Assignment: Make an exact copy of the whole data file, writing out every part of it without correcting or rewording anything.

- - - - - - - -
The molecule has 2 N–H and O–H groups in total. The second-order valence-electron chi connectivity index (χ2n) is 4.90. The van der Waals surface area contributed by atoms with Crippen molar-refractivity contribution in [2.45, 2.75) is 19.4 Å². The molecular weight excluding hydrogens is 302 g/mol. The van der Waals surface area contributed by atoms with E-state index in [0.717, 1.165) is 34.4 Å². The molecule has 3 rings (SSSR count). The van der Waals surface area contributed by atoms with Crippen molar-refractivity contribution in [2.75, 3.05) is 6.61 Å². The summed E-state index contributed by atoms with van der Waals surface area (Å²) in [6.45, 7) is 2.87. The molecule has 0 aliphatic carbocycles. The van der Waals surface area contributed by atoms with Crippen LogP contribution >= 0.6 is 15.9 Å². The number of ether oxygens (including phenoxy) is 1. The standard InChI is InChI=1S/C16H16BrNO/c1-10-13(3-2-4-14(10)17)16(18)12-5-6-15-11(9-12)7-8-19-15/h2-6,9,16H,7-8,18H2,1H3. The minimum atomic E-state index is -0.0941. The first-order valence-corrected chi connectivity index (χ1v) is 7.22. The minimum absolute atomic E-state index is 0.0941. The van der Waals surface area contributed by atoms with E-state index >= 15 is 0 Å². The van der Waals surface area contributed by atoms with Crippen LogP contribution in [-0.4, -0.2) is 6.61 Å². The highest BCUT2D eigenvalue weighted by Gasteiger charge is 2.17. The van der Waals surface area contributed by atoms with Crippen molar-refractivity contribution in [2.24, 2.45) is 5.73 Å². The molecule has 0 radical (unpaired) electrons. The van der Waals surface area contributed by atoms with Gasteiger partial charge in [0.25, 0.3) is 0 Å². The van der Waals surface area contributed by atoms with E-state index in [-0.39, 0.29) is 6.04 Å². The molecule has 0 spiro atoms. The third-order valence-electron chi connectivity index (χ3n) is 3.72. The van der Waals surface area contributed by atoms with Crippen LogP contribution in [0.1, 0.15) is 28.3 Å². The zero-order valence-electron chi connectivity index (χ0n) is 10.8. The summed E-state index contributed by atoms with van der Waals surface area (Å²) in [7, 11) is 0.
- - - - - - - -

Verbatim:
The molecule has 2 N–H and O–H groups in total. The second-order valence-electron chi connectivity index (χ2n) is 4.90. The van der Waals surface area contributed by atoms with Crippen molar-refractivity contribution in [2.45, 2.75) is 19.4 Å². The molecular weight excluding hydrogens is 302 g/mol. The van der Waals surface area contributed by atoms with E-state index in [0.717, 1.165) is 34.4 Å². The molecule has 3 rings (SSSR count). The van der Waals surface area contributed by atoms with Crippen molar-refractivity contribution in [2.75, 3.05) is 6.61 Å². The summed E-state index contributed by atoms with van der Waals surface area (Å²) in [6.45, 7) is 2.87. The molecule has 0 aliphatic carbocycles. The van der Waals surface area contributed by atoms with Crippen LogP contribution >= 0.6 is 15.9 Å². The number of ether oxygens (including phenoxy) is 1. The standard InChI is InChI=1S/C16H16BrNO/c1-10-13(3-2-4-14(10)17)16(18)12-5-6-15-11(9-12)7-8-19-15/h2-6,9,16H,7-8,18H2,1H3. The minimum atomic E-state index is -0.0941. The first-order valence-corrected chi connectivity index (χ1v) is 7.22. The minimum absolute atomic E-state index is 0.0941. The van der Waals surface area contributed by atoms with E-state index >= 15 is 0 Å². The van der Waals surface area contributed by atoms with Crippen LogP contribution in [-0.4, -0.2) is 6.61 Å². The highest BCUT2D eigenvalue weighted by Gasteiger charge is 2.17. The van der Waals surface area contributed by atoms with Crippen molar-refractivity contribution in [2.24, 2.45) is 5.73 Å². The molecule has 0 radical (unpaired) electrons. The van der Waals surface area contributed by atoms with Gasteiger partial charge in [0.25, 0.3) is 0 Å². The van der Waals surface area contributed by atoms with E-state index in [-0.39, 0.29) is 6.04 Å². The molecule has 0 spiro atoms. The third-order valence-electron chi connectivity index (χ3n) is 3.72. The van der Waals surface area contributed by atoms with Crippen LogP contribution in [0.1, 0.15) is 28.3 Å². The zero-order valence-electron chi connectivity index (χ0n) is 10.8. The summed E-state index contributed by atoms with van der Waals surface area (Å²) in [7, 11) is 0.